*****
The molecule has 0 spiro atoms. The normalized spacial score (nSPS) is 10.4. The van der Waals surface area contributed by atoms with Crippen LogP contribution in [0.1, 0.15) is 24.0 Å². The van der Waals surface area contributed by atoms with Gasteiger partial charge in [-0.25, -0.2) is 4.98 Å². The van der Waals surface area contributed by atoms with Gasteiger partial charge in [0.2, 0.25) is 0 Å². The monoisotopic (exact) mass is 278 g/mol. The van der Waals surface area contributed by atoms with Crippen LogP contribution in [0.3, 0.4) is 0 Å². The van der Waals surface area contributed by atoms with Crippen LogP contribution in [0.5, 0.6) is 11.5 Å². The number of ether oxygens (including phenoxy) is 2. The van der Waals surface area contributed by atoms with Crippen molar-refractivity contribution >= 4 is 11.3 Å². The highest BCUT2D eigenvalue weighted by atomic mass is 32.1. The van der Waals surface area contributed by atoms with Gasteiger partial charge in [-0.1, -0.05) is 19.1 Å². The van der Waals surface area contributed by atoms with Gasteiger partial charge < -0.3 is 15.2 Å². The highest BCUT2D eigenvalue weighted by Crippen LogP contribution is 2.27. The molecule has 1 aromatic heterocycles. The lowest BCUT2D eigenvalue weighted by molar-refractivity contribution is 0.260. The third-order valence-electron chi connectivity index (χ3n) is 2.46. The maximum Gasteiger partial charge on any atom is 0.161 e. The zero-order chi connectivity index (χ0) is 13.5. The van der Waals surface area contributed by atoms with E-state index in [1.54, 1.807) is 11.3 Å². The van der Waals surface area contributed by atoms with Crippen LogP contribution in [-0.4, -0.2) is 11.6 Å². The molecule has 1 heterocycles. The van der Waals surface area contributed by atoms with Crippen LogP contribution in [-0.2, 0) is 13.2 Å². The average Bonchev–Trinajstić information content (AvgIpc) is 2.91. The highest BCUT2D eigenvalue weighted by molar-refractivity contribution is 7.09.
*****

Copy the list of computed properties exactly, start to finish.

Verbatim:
The molecule has 0 spiro atoms. The normalized spacial score (nSPS) is 10.4. The van der Waals surface area contributed by atoms with Crippen LogP contribution in [0.1, 0.15) is 24.0 Å². The van der Waals surface area contributed by atoms with Gasteiger partial charge in [-0.25, -0.2) is 4.98 Å². The van der Waals surface area contributed by atoms with Gasteiger partial charge in [0.2, 0.25) is 0 Å². The monoisotopic (exact) mass is 278 g/mol. The van der Waals surface area contributed by atoms with Crippen LogP contribution in [0.3, 0.4) is 0 Å². The van der Waals surface area contributed by atoms with Crippen LogP contribution in [0.5, 0.6) is 11.5 Å². The number of ether oxygens (including phenoxy) is 2. The van der Waals surface area contributed by atoms with Crippen molar-refractivity contribution >= 4 is 11.3 Å². The highest BCUT2D eigenvalue weighted by atomic mass is 32.1. The van der Waals surface area contributed by atoms with Gasteiger partial charge in [-0.1, -0.05) is 19.1 Å². The van der Waals surface area contributed by atoms with Gasteiger partial charge < -0.3 is 15.2 Å². The highest BCUT2D eigenvalue weighted by Crippen LogP contribution is 2.27. The molecule has 1 aromatic heterocycles. The lowest BCUT2D eigenvalue weighted by molar-refractivity contribution is 0.260. The third-order valence-electron chi connectivity index (χ3n) is 2.46. The maximum Gasteiger partial charge on any atom is 0.161 e. The zero-order chi connectivity index (χ0) is 13.5. The van der Waals surface area contributed by atoms with E-state index in [1.54, 1.807) is 11.3 Å². The van der Waals surface area contributed by atoms with Crippen LogP contribution in [-0.4, -0.2) is 11.6 Å². The molecule has 1 heterocycles. The van der Waals surface area contributed by atoms with Crippen LogP contribution in [-0.2, 0) is 13.2 Å². The average Bonchev–Trinajstić information content (AvgIpc) is 2.91. The highest BCUT2D eigenvalue weighted by molar-refractivity contribution is 7.09.